18. This is fun. I started off thinking that the posters who chose a song from the last couple of decades were missing a lot (I’m an old guy). Then I thought of my mother’s reaction to Elvis singing “Blue Moon”. So, I am willing to go listen to the recent songs. You know what would be fun. Let’s all get together and play our songs for each other! Myself, I have probably a couple hundred favorite love songs from opera, foreign language songs (none of which I speak), tin pan alley, to 50’s and 60’s rock and pop, down to and including “To Know Him is To Love Him”! But, I suppose if I had to choose one, that I always love to hear, it would be “The Girl From Ipanema”. The original song by the Gilbertos with Stan Getz. Aside from its wonderful melody, the texture of the voices and their incredible phrasing in this rendition makes it a marvel (in spite of all the elevators you have ever ridden in!).
  19. Bob G

    Objectivist Music

    I am not a musician, just a listener, a long time listener. In the past I have talked with one or two professional musicians who were performing “modern” music, and I was surprised and intrigued with their attitude toward that music. They considered the music a technical challenge. It was a thrill to them to be able to play it properly, hit their marks, you might say. There is nothing wrong in principle with music that is technically challenging for the professional. Classical music, say 19thC, has many parts of concertos for example, that are there just to challenge the performer. But that is not the purpose of music. Remember, Ayn Rand talked about the question of how the sounds, etc., of music reach our ideas, our values, and then our feeling. It is the emotions that music must reach. Being able to listen, follow, or figure out a piece may have some intellectual pleasure, but once you have that language integrated, the music then has to “move” you. You have to feel the music. Much of 20thC music leaves me angry because I feel defrauded, or depressed, an emotion that the 20thC seems to relish. Samm, I am impressed with your plan for a piece moving from the atonal to a victorious melodic conclusion. I am not sure that I want to hear the beginning. But I greatly admire your thought, and hope that your future brings many melodic triumphs.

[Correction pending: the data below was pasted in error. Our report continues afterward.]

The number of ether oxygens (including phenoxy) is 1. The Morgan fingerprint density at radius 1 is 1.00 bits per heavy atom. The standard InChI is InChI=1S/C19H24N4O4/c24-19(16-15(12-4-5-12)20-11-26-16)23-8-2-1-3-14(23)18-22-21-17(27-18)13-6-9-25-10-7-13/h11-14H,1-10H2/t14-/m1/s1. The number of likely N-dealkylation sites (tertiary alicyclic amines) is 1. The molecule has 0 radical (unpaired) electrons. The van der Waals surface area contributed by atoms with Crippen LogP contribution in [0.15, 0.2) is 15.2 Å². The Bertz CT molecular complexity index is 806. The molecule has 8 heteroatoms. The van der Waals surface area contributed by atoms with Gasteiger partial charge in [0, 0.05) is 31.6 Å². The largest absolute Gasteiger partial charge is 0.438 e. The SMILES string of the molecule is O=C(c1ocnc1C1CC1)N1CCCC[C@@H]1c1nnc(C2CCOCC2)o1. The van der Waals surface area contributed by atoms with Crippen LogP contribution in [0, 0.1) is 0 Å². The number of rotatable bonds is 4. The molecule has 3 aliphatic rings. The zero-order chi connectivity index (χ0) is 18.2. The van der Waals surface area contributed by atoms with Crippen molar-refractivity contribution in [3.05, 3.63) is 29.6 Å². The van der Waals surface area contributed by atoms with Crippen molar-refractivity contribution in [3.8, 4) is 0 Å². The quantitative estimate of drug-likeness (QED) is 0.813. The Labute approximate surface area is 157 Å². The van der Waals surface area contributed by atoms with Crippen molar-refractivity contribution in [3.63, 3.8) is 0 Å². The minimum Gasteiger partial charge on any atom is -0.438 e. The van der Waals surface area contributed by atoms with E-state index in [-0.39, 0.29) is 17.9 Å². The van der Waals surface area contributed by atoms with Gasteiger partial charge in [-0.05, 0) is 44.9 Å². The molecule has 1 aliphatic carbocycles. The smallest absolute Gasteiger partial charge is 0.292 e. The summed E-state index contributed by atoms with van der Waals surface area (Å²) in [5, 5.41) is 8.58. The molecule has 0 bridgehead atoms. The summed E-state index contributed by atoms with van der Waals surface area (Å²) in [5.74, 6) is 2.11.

20. Chops, it might have helped if you had mentioned some composers you liked and disliked. The range of people that have been mentioned encompasses a range of styles. Several composers mentioned are, in my judgment (which is unknown to everyone), far wide of “romantic”. I love Brahms and Chopin, but can’t stand Hovhaness, or Durutle, or even Mahler, for that matter. I have found only one Samuel Barber piece that I consider “romantic”, and it is ultimately depressing. I have an addition to the list. This composer is very mixed. He wrote several symphonies that are trash. Later in life, he heard one of his own symphonies and is quoted as saying, “If that is modern music, I don’t like it.” Unfortunately, he wrote only a couple pieces that will move many romantics. His name: Ralph Vaughan Williams. He died in 1958. I especially recommend the “Fantasia on a Theme by Thomas Tallis” (1909). Also listen to “The Lark Ascending” (1914). You will find melody and drama and triumph.